My Mixed Media  art process for BOOK PAGES!

I truly put the mix into my mixed media! And eco-printing papers for the substrate, the backbones that hold the art, is a super great way to let nature do the talking in the art piece. I incorporate natural materials from around my home into my art, book arts, and journals. I gather, steam, iron, pound, and dye with rust, coffee, forest and garden plants, and tea to create a natural palette!

It's so exciting to see the patterns and tints which add to the overall feel of the art piece. Textures and tints not only add delight to explore and feel, but help carry the message in paper, fabrics and fibers. The fun is in the process, the wonder comes after.

I used a beaver chew log to wrap paper/plant leaf sandwiches around and steam in a crock pot for three hours. The results are surprising! I use inks and paints in conjunction with the natural eco-printing to add pizazz.


Fern leaves hammered onto fabric

Strawberry leaf

Tannins in oak leaves

Rust comes out black in a chai tea soak. Notice the two yellow coreopsis impressions

Mushroom spore print in paint

Alcohol ink spattered over plant print

Rust on chai tea-dyed vintage linen

Steamed fern and coreopsis eco-print

Distress ink eco-printing on paper

Distress ink eco-printed paper with ferns

Crock pot steamed plants on paper

Blueberry leaves and oak

Distress ink on computer paper eco-prints


Art Transfers, two methods! Printing digital images to place on dyed fabrics is a way to use my drawings and apply and alter them in collage. Once the fabric is dyed, distressed, or altered, I may add my own art as a transfer. This is a digital image of my art, usually a black and white sketch. Sometimes I use scanned pencil sketches or digitally drawn art in my iPad ProCreate art program.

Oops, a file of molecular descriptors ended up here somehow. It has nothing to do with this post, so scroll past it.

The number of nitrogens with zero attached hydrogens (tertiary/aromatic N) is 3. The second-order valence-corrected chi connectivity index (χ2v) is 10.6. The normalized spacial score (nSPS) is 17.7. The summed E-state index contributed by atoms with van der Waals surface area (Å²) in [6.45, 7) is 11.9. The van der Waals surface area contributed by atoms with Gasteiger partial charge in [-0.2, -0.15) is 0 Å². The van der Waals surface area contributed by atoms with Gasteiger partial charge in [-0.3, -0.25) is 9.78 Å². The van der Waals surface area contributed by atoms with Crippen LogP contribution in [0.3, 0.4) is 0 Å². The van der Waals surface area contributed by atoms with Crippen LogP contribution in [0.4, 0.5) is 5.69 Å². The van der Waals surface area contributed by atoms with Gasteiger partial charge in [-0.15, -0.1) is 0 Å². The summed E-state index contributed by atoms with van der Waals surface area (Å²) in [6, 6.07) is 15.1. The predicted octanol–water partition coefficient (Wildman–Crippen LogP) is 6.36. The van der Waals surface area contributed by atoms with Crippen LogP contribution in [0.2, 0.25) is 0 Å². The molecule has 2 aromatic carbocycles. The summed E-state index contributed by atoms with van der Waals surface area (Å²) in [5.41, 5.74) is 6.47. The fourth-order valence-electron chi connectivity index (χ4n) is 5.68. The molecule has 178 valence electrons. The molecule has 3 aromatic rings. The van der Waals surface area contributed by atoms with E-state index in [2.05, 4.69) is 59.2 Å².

I can print the image on regular printing paper in reverse so it can be applied with a gel medium or PVA glue onto the fabric. Or I can print directly onto the fabric to be altered, layered, and stitched onto the substrate.

Print PVA glued onto fabric

Once dry, water removes paper

The print is revealed and can be altered

Dyed fabric ironed onto freezer and printed

The print on fabric can be painted and sewn







Stitching by hand and machine to create texture. By free stitching on machine I can use scraps and fibers to create a book cover or piece that adds layers of color and meaning such as in a forest floor. Seen here I toss the scraps onto thin fabric, then lay a piece of stabilizer over and sew freely. Later I rinse to remove the stabilizer to reveal the sewn cover. It's ready now to create the front of the book or add elements to the piece.

A good way to use scraps of cloth and yarn

Folded in half the new cloth is ready to a book







Handmade Papers shredding old books and junk mail I pour pulp in mold and deckle frame salvaged stretched canvas frame with screen stapled to one. Then place and press in dyed lace bits, gold and mica flecks, tea blends (some with seeds and flowers), threads and cheesecloth, text and music, and even plant roots into the pulp. Drain well and place on waxed paper, sponge out water and hang to dry! I love how they come out and could do this all day every day! Check out the textures and colors on these sheets.

 3D Pen Art  is a fun way to create stencils for making prints. I love the line and using the pen to make things to go inside the books and on to the art piece. I can paint the piece or cover it in paper pulp. 3D pens are another tool in the artist's drawer.

Drawn with 3D pen, sprayed with Distress Inks

Stencil onto printed paper or vintage book pages